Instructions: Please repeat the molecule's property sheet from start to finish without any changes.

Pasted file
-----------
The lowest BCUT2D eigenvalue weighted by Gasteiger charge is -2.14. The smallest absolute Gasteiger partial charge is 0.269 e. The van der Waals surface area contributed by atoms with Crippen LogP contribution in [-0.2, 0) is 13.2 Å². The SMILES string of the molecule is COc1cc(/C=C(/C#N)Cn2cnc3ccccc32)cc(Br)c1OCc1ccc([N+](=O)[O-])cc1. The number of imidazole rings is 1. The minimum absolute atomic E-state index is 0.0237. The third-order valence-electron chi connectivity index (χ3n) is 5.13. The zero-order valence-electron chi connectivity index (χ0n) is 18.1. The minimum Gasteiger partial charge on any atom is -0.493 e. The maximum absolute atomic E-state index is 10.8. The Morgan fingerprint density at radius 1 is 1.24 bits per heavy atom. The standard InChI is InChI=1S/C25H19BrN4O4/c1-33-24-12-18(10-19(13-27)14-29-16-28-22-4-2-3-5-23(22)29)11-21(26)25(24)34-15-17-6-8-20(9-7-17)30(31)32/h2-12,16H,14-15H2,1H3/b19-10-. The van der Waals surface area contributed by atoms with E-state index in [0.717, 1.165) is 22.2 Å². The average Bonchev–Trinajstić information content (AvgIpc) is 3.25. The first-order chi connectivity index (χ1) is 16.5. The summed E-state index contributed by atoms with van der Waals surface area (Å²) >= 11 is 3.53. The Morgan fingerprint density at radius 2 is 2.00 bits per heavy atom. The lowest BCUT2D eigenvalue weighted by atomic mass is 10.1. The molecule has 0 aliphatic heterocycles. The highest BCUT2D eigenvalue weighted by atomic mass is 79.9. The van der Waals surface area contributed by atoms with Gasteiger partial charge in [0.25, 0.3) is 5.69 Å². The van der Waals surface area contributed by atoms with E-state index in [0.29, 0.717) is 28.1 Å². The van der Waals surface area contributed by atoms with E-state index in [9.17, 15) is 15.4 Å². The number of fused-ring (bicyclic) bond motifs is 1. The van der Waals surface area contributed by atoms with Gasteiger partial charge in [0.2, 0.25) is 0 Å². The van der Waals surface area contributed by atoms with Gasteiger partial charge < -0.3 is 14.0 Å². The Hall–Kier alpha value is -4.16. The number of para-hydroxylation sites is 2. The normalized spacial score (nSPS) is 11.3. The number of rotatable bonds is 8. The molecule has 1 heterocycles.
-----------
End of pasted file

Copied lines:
The lowest BCUT2D eigenvalue weighted by Gasteiger charge is -2.14. The smallest absolute Gasteiger partial charge is 0.269 e. The van der Waals surface area contributed by atoms with Crippen LogP contribution in [-0.2, 0) is 13.2 Å². The SMILES string of the molecule is COc1cc(/C=C(/C#N)Cn2cnc3ccccc32)cc(Br)c1OCc1ccc([N+](=O)[O-])cc1. The number of imidazole rings is 1. The minimum absolute atomic E-state index is 0.0237. The third-order valence-electron chi connectivity index (χ3n) is 5.13. The zero-order valence-electron chi connectivity index (χ0n) is 18.1. The minimum Gasteiger partial charge on any atom is -0.493 e. The maximum absolute atomic E-state index is 10.8. The Morgan fingerprint density at radius 1 is 1.24 bits per heavy atom. The standard InChI is InChI=1S/C25H19BrN4O4/c1-33-24-12-18(10-19(13-27)14-29-16-28-22-4-2-3-5-23(22)29)11-21(26)25(24)34-15-17-6-8-20(9-7-17)30(31)32/h2-12,16H,14-15H2,1H3/b19-10-. The van der Waals surface area contributed by atoms with E-state index in [0.717, 1.165) is 22.2 Å². The average Bonchev–Trinajstić information content (AvgIpc) is 3.25. The first-order chi connectivity index (χ1) is 16.5. The summed E-state index contributed by atoms with van der Waals surface area (Å²) >= 11 is 3.53. The Morgan fingerprint density at radius 2 is 2.00 bits per heavy atom. The lowest BCUT2D eigenvalue weighted by atomic mass is 10.1. The molecule has 0 aliphatic heterocycles. The highest BCUT2D eigenvalue weighted by atomic mass is 79.9. The van der Waals surface area contributed by atoms with Gasteiger partial charge in [0.25, 0.3) is 5.69 Å². The van der Waals surface area contributed by atoms with E-state index in [0.29, 0.717) is 28.1 Å². The van der Waals surface area contributed by atoms with E-state index in [9.17, 15) is 15.4 Å². The number of fused-ring (bicyclic) bond motifs is 1. The van der Waals surface area contributed by atoms with Gasteiger partial charge in [0.2, 0.25) is 0 Å². The van der Waals surface area contributed by atoms with Gasteiger partial charge < -0.3 is 14.0 Å². The Hall–Kier alpha value is -4.16. The number of para-hydroxylation sites is 2. The normalized spacial score (nSPS) is 11.3. The number of rotatable bonds is 8. The molecule has 1 heterocycles.